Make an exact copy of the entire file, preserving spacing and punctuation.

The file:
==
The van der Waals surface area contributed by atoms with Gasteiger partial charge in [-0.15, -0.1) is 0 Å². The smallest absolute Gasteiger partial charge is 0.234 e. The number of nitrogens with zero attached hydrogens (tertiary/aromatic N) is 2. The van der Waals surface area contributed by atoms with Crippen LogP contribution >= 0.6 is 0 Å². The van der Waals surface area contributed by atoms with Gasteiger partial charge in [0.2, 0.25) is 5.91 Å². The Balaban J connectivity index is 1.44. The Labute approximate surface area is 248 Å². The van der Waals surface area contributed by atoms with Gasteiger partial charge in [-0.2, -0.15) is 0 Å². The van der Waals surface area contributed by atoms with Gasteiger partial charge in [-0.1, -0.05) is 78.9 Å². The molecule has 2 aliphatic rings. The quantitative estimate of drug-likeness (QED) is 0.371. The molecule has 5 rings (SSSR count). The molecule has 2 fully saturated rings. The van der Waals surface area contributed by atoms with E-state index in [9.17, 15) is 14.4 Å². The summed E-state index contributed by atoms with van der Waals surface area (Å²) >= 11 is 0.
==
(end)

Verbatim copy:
The van der Waals surface area contributed by atoms with Gasteiger partial charge in [-0.15, -0.1) is 0 Å². The smallest absolute Gasteiger partial charge is 0.234 e. The number of nitrogens with zero attached hydrogens (tertiary/aromatic N) is 2. The van der Waals surface area contributed by atoms with Crippen LogP contribution >= 0.6 is 0 Å². The van der Waals surface area contributed by atoms with Gasteiger partial charge in [0.2, 0.25) is 5.91 Å². The Balaban J connectivity index is 1.44. The Labute approximate surface area is 248 Å². The van der Waals surface area contributed by atoms with Gasteiger partial charge in [-0.2, -0.15) is 0 Å². The van der Waals surface area contributed by atoms with Gasteiger partial charge in [-0.1, -0.05) is 78.9 Å². The molecule has 2 aliphatic rings. The quantitative estimate of drug-likeness (QED) is 0.371. The molecule has 5 rings (SSSR count). The molecule has 2 fully saturated rings. The van der Waals surface area contributed by atoms with E-state index in [9.17, 15) is 14.4 Å². The summed E-state index contributed by atoms with van der Waals surface area (Å²) >= 11 is 0.